Dexamethasone Reduces Metabolic Function and Subsequent Activation of Human Macrophages to Mycobacterium tuberculosis.

Title: Dexamethasone Reduces Metabolic Function and Subsequent Activation of Human Macrophages to Mycobacterium tuberculosis.
Author(s): L Thong DJ Cox J Keane
Institution: TTMI, Trinity College Dublin
Poster: Click to view poster
Category: CF and Pulmonary Infections
Abstract: Corticosteroids are ubiquitous in the field of respiratory medicine due to their potent anti-inflammatory and immune-modulating properties. More recently in the COVID-19 pandemic, corticosteroids are one of the only effective treatments for patients with COVID-19, particularly in individuals requiring respiratory support. Mycobacterium tuberculosis (Mtb) is the causative agent for tuberculosis (TB). Furthermore, the emergence of extreme multidrug resistant Mtb drives the need for improved host-directed therapies. Host-directed therapies aim to improve immune responses of patients rather than classical therapies like antibiotics. The most efficient strategies to achieve new host-directed therapies is by repurposing drugs. At present, corticosteroids, such as dexamethasone, are the only approved adjunctive treatment for Mtb with neurological or cardiological involvement. Despite the clinically proven effect of corticosteroids on TB patient survival, the exact mechanism of action underlying this benefit is poorly understood.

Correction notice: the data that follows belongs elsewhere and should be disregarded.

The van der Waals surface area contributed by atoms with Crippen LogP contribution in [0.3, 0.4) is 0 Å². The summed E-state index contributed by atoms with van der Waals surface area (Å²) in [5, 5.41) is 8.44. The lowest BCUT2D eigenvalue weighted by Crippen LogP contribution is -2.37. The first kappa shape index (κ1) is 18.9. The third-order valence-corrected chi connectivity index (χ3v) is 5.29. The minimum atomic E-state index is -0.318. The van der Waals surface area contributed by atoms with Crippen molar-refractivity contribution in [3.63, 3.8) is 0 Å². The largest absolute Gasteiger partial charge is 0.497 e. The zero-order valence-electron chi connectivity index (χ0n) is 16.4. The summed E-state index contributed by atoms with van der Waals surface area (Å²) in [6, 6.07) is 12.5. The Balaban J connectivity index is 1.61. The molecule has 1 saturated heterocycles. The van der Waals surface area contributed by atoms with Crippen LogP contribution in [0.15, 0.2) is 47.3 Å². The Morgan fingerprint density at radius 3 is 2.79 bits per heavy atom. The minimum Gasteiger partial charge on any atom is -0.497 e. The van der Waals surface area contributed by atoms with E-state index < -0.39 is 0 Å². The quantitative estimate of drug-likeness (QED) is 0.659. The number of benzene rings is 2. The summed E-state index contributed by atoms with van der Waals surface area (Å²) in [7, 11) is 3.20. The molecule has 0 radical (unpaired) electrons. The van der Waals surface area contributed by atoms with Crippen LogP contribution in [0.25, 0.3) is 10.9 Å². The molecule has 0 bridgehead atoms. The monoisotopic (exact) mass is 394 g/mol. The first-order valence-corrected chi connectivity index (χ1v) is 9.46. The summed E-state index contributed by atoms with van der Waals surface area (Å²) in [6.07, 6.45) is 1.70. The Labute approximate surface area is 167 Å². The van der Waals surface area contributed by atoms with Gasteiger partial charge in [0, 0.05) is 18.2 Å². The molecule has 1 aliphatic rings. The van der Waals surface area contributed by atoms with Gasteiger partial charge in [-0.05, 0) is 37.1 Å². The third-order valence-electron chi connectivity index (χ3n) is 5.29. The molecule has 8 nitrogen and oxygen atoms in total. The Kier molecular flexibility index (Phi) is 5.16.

Human alveolar macrophages were purified from bronchoalveolar lavage. MDM were obtained from blood of healthy individuals. Dexamethasone treated human macrophages were infected with Mtb. Macrophages were then assessed for cytokine secretion, metabolic gene expression and metabolic flux at multiple timepoints. Dexamethasone significantly reduced secretion of IL-1β, IL-10 and TNF-α following infection. Reduction was also seen in IL-6 and IL-8. Moreover, dexamethasone reduced the expression of metabolic genes and glycolysis in macrophages.

Our data show that dexamethasone reduces glycolysis in human macrophages in both non-infected and infected cells with Mtb. On top of that, dexamethasone appears to decrease macrophages’ capacity to oxidize fatty acid but increases its’ capacity to utilize glutamine as fuel when other pathways are inhibited. This is effect appears to be only seen in cells infected with Mtb. Dexamethasone also reduces the production of cytokines TNF-α, IL-1β and IL-10 in human cells infected with Mtb.

Further studies are needed to fully understand the possible molecular pathways which dexamethasone targets to alter cellular metabolism.